Well, that’s not quite true. I make a white wine sauce for lamb chops that will make you channel Oliver Twist. It’s fairer to say the few things I do cook I cook very well–There just aren’t that many things I know how to cook.
Here’s the thing. Most people learn to cook from their mothers. My husband sure did, boy howdy. He just doesn’t “cook”. He cooks. So much so he was able to open a restaurant on his 21st birthday.
My mom, however, was one of eight kids in an Irish Catholic family, four of them boys. Three square a day was a myth, and its footprints had never been spotted. Joining the Air Force in the early seventies was a revelation. Air Force food, as far as she was concerned, was the best. She won’t make meatloaf anymore, because no one will touch it and we tease her relentlessly about putting raisins and apple chunks in it.
So I never really learned to cook. And, well, I married one. I now officially like meatloaf, after years of not going anywhere near it.
So I recently I had occasion, during one of my typical Neflix marathons, to catch a cooking competition show between restaurants in the UK hosted by Gordon Ramsey, aka The Scottish Chef. During the Italian Cuisine competition, a pair of brothers specialized in very experimental cooking techniques and presentation, and their very supportive mum ran front of house.
Being a very supportive mum, she would never hear anything remotely critical about her darling, genius boys. She would actually argue with the customer, and provide her boys only positive feedback, despite most of the plates coming back with a majority of the food remaining.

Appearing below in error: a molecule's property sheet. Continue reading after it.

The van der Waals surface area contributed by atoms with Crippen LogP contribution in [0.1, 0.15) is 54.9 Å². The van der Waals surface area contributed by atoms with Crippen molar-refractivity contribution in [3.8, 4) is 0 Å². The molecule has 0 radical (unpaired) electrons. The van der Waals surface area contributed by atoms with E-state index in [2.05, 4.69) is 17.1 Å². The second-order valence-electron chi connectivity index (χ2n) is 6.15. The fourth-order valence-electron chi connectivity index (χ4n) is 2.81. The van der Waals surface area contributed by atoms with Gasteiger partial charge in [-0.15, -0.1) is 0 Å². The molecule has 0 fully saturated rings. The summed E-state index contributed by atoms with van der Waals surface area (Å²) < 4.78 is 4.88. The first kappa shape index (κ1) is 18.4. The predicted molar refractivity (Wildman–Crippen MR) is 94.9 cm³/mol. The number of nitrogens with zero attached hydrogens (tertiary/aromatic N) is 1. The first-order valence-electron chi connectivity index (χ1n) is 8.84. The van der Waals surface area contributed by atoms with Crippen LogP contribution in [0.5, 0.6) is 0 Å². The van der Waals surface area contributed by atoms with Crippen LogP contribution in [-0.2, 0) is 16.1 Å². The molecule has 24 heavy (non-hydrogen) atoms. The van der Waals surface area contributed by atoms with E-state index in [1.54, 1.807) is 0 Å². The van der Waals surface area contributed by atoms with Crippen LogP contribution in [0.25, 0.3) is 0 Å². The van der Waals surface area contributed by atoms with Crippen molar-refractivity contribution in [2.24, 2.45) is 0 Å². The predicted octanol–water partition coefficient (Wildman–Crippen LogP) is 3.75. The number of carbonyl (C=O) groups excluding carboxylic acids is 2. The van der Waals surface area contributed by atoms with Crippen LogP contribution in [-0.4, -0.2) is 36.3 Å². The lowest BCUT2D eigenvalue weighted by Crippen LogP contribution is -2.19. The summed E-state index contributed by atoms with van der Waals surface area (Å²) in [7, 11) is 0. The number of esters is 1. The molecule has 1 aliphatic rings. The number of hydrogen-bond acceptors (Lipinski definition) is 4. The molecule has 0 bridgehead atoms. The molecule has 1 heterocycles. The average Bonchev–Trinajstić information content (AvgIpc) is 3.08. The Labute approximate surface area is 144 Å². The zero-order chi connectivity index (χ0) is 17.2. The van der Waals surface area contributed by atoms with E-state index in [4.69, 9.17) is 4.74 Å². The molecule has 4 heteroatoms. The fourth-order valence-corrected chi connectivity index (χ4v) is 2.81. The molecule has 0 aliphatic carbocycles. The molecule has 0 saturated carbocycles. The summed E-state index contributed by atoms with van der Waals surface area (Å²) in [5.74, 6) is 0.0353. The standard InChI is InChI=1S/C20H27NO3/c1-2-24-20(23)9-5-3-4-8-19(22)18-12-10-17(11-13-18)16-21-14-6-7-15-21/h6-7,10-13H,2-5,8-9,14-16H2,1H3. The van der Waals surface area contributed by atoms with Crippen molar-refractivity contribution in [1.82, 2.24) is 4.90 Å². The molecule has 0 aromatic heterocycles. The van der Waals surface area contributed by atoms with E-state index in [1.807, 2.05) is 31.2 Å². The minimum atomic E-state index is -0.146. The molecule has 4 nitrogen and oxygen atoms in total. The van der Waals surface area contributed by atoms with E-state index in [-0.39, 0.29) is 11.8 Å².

Two things I learned from this, as a writer:
- Pay attention to the patterns. Any feedback that is consistent is probably correct.
- You don’t learn much of anything–except, of course, what you do well–from hearing only positive feedback. You don’t get better in this way. You just get blinders, and thus blind-sided.
As a theatre monkey, I craved criticism. That is, I craved constructive criticsm from trained professionals and my fellow performers, because finding the rough spots in my technique and working like blazes to hone them to sharp edges made me better.
So why should writing be any different?
Fast foward to present day. I’m in Round 2 Editorial Revisions for Brighid’s Mark, Book 2 of my Keepers of the Flame series. Once again, I’m in the hands of an invested, patient professional (aka Editor Awesome). And while she is quick to point out what I do very well, she also details areas I need to be aware of–and provides the coaching necessary to ensure I get better.
Criticism doesn’t mean you’re a horrible writer who should never put cursor to blank screen. If that were true, I never would have sold a single manuscript. Rather, it’s an opportunity to hone your craft.
This doesn’t mean to say that if one single person doesn’t like such-and-such you should immediately change it. There’s no way to please everyone. You’ll spin your wheels in the mud if you try–you’ll just end up burning up your engines and get nowhere, fast.
But pay attention to the patterns. Consistent feedback will draw your attention to weak spots that can be shored up with careful consideration, which then leads to improvement if you’ve learned from the experience. It’s an exercise in mental stamina that will get you to the next level in your craft.
I really, really needed this kind of coaching with Book 1 in my series. Book 2 is so much stronger now, and will continue to grow so. Once again, I’ve come to crave criticism. I live for my editorial letters now, even before I’ve garnered a contract. I’m not worried that she’ll hate one of my stories–I’m worried that she’ll love them so much I’ll end up missing something.
I guess, in the end, this goes back to Lesson 1: Gotta Love It.